Next, strange craft start appearing in the sky – craft that are labeled “Fifth Column”, but look very different to the equipment we are used to seeing associated with these guys (which the Council appropriated anyway). Finally, in a video-taped event (which Cryptic could create and release using the in-game engine) the Reichsman shows up and vows to take over all of Paragon City. What’s more, he can do it too. At random intervals, the Fifth Column would appear in a zone and start to take over the zone, setting up gun turrets and mobile bases. The longer they are given, the more area they take over. The longer they control an area, the more they take it over. Buildings get converted and covered in Fifth Column logos. Statues within controlled zones are all turned into statues of the Reichsman. Given enough time, the Fifth Column could completely convert a zone to their style, leading to an area that was much more hostile for heroes to enter. They would control these areas until they were driven out – something that could be given as a mission or as a Task Force. The Reichsman could appear in these controlled zones to watch his troops at work. Heroes would face a large scale battle to drive the Fifth Column out of these zones, with success “freeing” the zone from the bad guy’s influence. Until the areas were cleared, shops would be shut and the trainer would be unavailable to let players level up.

I’m not saying the above idea is the greatest in the world, but it comes from the perspective that success has to mean something, while failure also has to mean something. At the heart of the CoH / CoV game mechanic is that fighting opponents gives you influence / infamy and XP, so having events that just offer more of the same means very little in terms of a memorable game experience. An event that has a long-reaching impact – something that players could go, “hey, remember how it was before…” – would be a step in the right direction for CoH as it looks towards new things for 2006.


It was announced this week that Marvel and Cryptic have settled their lawsuit. As happens when things settle, the exact terms of the settlement are kept secret, so we don’t know what was promised to whom. However, expect Cryptic to still crack down on players attempting to recreate established intellectual property in CoH / CoV (as they should do and were doing before this lawsuit even started).

Marvel likely settled after some initial findings went against them and their strongest arguments were removed from the lawsuit. They could have kept going on what they had, but since all they really want is for Cryptic to not allow players to create Marvel IP in CoH / CoV, it probably wasn’t worth it. The other reason to settle, as I see it, is to separate CoH / CoV from the Marvel MMOG project, which is exclusive to the Xbox 360 and is to be created by Sigil Games Online (well, according to some news sources I’ve seen – it certainly doesn’t appear on Sigil’s website).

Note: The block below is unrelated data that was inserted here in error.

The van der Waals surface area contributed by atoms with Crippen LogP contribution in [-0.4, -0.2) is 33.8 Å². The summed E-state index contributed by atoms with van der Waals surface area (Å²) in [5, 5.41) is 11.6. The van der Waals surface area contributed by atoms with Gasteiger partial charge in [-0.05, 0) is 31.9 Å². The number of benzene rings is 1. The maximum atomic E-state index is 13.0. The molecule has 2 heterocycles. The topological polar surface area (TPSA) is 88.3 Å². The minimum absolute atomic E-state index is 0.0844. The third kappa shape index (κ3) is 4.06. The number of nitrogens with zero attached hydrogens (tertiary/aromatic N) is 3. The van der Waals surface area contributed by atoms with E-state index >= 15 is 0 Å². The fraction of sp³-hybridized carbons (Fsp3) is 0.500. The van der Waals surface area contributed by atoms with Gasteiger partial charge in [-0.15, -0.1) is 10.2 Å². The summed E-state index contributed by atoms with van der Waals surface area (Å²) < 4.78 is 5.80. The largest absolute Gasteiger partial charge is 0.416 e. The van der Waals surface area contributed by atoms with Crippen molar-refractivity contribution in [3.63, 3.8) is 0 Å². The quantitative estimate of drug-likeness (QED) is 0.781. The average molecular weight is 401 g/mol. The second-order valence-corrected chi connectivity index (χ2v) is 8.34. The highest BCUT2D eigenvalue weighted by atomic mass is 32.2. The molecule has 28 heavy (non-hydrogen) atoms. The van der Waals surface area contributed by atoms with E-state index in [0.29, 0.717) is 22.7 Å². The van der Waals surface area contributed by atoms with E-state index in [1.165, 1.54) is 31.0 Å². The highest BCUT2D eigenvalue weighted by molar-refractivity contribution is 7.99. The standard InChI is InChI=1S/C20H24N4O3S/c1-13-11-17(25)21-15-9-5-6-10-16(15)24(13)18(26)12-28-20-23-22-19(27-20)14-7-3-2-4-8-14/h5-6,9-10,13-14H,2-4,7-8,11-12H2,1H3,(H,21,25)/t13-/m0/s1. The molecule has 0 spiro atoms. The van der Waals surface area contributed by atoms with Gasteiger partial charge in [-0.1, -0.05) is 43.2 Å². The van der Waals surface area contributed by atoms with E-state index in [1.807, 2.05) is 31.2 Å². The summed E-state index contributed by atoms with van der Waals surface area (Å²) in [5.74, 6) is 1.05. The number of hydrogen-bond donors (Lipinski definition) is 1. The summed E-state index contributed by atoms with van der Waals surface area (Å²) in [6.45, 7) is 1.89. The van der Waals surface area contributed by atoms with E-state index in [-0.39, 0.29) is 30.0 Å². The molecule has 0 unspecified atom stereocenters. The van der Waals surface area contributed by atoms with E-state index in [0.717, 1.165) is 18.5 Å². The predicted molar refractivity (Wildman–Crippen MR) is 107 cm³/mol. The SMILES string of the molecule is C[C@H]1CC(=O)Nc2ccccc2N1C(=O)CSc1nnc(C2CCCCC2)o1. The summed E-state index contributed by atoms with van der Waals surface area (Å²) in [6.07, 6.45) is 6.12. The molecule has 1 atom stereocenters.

Now, as I guessimated before, I think that Marvel may see some benefit in possibly going with Cryptic to create their Xbox 360-exclusive MMOG. While Sigil has some credentials in terms of online game creation (being founded by Everquest developers… which can mean whatever you want it to mean!) it is still yet to even get its first product into the market – called Vanguard: Saga of Heroes and being paid for by Microsoft Game Studios – and isn’t scheduled to until “sometime in 2006”. As such, the Marvel MMOG would likely start development several months after Vanguard’s release, so perhaps 2007 might see something happen. That’s a long time to wait for Marvel to get a MMOG into the market, which has already been on the cards since (from memory) 2002, with not a day yet spent actually creating it.

Having a Marvel MMOG may not be important to Marvel, in which case they’ll wait. Assuming it has normal development times, this would likely see the Marvel MMOG release some time in 2009 or 2010. If it is important to Marvel to get their characters online, going with a developer who has experience creating what they want to be created (ie a superhero massively multiplayer online game) would likely see it created more quickly, with Cryptic being the prime candidate. Under this plan, Marvel gets the benefits of having an experienced development team who could tweak an existing engine to create the MMOG they want. Cryptic gets to expand their range of titles in a way that won’t likely cannibalise their existing market because it’s on a different platform and would allow more money to roll in. NCSoft would get another title to add to its list of online games. Microsoft would finally get a major MMOG for Xbox Live that has been promised for so long (hello, Citizen Zero!). Everybody could see an upside.

Of course, this trivialises the difficulty of shifting PC developers to the Xbox 360 platform, the time required to create all the content for the new Marvel MMOG and completely ignores the issue that I may just be a crank. Perhaps maybe contracts and personality differences would stop such things from happening, even if they were seriously considered. But if you did want something like that to happen, the first step would be to stop suing the company who might be making a game for you a few years down the track.


Merry Christmas and Happy New Year everyone!

– UnSub [email protected] 20 December 2005